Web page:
Additionally, we have something ancient Rome did not: Debt. Although we believe that the Romans had methods by which to raise money from their populace other than simple taxation, the concept of public debt in the modern sense was not invented until long after Rome was ancient history. This means that we have more economic flexibility than Rome, but it also allows us to use debt as a shield to hide greater economic mismatches within our economy and does not mean we are exempt from walking the same path of failure, so don’t get too comfortable.

Since the 1970s, when the United States abandoned the gold standard, our national debt has ballooned from $371 billion to over $31 trillion. While some economists may argue that this isn’t concerning due to the substantial growth of our GDP (from $1 trillion in 1970 to $23 trillion today), this perspective fails to capture the entire picture. To properly assess the impact on the economy, we must examine debt as a percentage of GDP. Currently, our debt surpasses our economic output with a debt-to-GDP ratio of 120%, and we continue to run a $2.8 trillion annual budget deficit. Consequently, the trajectory of our debt can only trend upward.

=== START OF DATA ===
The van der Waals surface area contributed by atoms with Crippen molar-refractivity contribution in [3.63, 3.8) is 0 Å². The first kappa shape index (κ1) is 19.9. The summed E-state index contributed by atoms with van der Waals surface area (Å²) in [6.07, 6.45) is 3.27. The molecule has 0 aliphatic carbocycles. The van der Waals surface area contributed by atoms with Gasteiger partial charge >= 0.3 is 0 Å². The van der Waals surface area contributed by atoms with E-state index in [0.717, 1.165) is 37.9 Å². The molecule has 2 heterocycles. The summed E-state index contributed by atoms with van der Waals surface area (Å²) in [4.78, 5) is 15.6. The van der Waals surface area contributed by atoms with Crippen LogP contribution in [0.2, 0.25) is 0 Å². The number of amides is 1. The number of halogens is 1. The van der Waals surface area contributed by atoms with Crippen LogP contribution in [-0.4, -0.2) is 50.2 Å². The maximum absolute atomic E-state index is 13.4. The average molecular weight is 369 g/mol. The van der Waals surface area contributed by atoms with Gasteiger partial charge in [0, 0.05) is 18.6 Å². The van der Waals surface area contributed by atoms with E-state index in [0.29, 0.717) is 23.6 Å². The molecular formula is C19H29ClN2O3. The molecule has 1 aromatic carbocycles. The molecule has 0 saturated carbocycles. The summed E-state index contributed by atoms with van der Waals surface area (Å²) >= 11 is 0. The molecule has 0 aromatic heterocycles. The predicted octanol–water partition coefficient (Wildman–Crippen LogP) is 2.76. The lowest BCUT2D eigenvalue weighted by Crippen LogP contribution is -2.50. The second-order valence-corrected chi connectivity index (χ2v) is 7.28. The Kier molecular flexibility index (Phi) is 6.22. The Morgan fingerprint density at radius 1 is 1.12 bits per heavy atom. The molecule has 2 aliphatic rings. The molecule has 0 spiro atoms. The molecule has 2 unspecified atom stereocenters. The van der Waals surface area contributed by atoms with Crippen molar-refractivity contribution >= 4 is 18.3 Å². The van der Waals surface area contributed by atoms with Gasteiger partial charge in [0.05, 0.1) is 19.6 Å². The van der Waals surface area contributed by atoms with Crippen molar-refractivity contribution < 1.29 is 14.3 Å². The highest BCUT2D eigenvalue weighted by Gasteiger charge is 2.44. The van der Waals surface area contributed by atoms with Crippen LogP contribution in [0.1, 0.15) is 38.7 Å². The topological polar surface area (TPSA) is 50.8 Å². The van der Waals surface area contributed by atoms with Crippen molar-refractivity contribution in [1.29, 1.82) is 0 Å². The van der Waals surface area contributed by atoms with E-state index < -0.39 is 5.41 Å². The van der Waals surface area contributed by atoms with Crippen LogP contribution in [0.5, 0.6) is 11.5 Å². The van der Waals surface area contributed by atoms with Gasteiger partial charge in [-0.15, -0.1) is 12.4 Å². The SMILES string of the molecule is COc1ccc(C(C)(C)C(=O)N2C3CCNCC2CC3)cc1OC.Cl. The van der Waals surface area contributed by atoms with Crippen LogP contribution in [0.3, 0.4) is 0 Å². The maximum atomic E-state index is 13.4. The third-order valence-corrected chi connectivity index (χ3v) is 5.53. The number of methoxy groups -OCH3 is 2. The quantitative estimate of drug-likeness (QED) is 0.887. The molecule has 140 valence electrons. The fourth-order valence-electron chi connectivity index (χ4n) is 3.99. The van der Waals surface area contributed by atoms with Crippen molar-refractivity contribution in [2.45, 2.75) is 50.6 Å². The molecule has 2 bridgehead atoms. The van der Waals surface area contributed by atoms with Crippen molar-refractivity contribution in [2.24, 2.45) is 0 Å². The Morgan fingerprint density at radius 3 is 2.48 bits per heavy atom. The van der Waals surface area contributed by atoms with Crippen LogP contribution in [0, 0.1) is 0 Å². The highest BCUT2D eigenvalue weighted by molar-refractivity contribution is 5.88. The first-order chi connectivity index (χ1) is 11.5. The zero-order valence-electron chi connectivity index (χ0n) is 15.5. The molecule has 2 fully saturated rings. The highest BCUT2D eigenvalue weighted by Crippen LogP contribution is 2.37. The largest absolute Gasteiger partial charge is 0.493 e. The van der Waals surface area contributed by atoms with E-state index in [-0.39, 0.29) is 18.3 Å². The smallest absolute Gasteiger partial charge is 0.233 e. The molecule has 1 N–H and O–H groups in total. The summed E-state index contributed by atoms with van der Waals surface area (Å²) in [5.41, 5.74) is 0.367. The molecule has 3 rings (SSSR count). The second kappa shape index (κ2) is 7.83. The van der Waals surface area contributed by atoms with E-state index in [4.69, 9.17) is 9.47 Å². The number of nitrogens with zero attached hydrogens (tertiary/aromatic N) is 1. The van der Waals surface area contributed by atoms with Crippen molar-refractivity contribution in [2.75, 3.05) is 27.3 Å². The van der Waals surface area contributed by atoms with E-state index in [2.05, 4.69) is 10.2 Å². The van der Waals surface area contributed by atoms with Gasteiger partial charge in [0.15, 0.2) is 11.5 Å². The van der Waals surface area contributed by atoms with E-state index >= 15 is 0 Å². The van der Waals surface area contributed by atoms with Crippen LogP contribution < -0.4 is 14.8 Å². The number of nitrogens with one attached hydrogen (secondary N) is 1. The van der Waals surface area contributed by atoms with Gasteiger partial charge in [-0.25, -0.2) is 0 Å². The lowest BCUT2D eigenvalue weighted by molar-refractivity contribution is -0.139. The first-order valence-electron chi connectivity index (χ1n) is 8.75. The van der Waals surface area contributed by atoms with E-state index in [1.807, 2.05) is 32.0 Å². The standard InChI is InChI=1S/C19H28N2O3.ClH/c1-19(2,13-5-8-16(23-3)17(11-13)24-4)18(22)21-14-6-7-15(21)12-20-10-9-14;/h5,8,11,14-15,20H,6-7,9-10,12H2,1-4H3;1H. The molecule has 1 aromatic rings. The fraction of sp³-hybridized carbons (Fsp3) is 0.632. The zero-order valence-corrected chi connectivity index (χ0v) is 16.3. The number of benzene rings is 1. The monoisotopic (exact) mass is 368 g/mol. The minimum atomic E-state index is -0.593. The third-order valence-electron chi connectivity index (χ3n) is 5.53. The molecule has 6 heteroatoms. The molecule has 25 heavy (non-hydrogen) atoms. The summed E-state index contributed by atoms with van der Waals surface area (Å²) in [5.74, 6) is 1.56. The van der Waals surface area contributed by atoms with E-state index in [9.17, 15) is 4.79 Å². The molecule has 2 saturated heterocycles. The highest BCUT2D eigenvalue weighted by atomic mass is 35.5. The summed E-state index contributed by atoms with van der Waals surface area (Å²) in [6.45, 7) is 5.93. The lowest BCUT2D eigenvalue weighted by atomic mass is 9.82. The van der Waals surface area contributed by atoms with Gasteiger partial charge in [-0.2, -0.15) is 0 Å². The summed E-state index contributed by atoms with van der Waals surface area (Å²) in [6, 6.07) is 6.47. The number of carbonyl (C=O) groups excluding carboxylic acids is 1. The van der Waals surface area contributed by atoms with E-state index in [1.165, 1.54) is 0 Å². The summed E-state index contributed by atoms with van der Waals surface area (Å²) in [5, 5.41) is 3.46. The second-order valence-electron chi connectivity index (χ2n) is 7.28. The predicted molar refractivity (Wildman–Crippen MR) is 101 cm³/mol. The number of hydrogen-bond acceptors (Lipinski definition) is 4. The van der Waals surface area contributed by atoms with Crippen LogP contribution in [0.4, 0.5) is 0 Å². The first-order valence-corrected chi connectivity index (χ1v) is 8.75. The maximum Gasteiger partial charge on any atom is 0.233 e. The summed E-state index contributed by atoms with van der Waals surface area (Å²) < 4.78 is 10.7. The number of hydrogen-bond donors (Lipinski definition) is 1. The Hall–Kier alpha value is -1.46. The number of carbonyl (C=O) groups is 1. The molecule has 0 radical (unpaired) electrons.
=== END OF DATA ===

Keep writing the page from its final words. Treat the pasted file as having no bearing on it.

To put this in relatable terms, imagine earning $100k per year, spending $102k annually, and already carrying a personal debt of $120k.

The last time we approached a 120% debt-to-GDP ratio was in 1946, following the conclusion of World War II. This historical context makes our present debt even more alarming, as we are not currently engaged in a war. Thus, the question then arises: what will happen if we need to?